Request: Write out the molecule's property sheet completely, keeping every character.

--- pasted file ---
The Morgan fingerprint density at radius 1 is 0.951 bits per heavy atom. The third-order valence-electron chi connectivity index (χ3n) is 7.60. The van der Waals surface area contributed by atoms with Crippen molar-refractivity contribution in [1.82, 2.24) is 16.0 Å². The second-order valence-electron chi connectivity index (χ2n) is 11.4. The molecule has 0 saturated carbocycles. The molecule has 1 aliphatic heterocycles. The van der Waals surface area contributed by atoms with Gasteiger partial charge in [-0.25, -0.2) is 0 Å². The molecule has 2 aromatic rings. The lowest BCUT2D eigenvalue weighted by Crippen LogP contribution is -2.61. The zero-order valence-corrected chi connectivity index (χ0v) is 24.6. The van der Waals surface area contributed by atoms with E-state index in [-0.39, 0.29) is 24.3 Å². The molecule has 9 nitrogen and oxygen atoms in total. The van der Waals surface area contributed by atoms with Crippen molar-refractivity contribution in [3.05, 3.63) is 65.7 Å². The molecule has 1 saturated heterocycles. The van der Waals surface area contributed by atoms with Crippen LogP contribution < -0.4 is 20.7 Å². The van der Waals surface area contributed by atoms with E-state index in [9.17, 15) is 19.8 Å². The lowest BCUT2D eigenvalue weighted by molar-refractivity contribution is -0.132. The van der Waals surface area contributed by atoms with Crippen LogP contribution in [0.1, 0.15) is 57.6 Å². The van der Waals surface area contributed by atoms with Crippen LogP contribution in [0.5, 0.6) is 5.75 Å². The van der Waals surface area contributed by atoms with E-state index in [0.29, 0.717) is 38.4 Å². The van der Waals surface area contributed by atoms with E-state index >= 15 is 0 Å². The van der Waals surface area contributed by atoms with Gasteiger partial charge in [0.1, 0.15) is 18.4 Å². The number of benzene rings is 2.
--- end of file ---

The Morgan fingerprint density at radius 1 is 0.951 bits per heavy atom. The third-order valence-electron chi connectivity index (χ3n) is 7.60. The van der Waals surface area contributed by atoms with Crippen molar-refractivity contribution in [1.82, 2.24) is 16.0 Å². The second-order valence-electron chi connectivity index (χ2n) is 11.4. The molecule has 0 saturated carbocycles. The molecule has 1 aliphatic heterocycles. The van der Waals surface area contributed by atoms with Gasteiger partial charge in [-0.25, -0.2) is 0 Å². The molecule has 2 aromatic rings. The lowest BCUT2D eigenvalue weighted by Crippen LogP contribution is -2.61. The zero-order valence-corrected chi connectivity index (χ0v) is 24.6. The van der Waals surface area contributed by atoms with E-state index in [-0.39, 0.29) is 24.3 Å². The molecule has 9 nitrogen and oxygen atoms in total. The van der Waals surface area contributed by atoms with Crippen molar-refractivity contribution in [3.05, 3.63) is 65.7 Å². The molecule has 1 saturated heterocycles. The van der Waals surface area contributed by atoms with Crippen LogP contribution < -0.4 is 20.7 Å². The van der Waals surface area contributed by atoms with E-state index in [9.17, 15) is 19.8 Å². The lowest BCUT2D eigenvalue weighted by molar-refractivity contribution is -0.132. The van der Waals surface area contributed by atoms with Crippen LogP contribution in [0.1, 0.15) is 57.6 Å². The van der Waals surface area contributed by atoms with Crippen LogP contribution in [0.5, 0.6) is 5.75 Å². The van der Waals surface area contributed by atoms with E-state index in [0.29, 0.717) is 38.4 Å². The van der Waals surface area contributed by atoms with E-state index >= 15 is 0 Å². The van der Waals surface area contributed by atoms with Gasteiger partial charge in [0.1, 0.15) is 18.4 Å². The number of benzene rings is 2.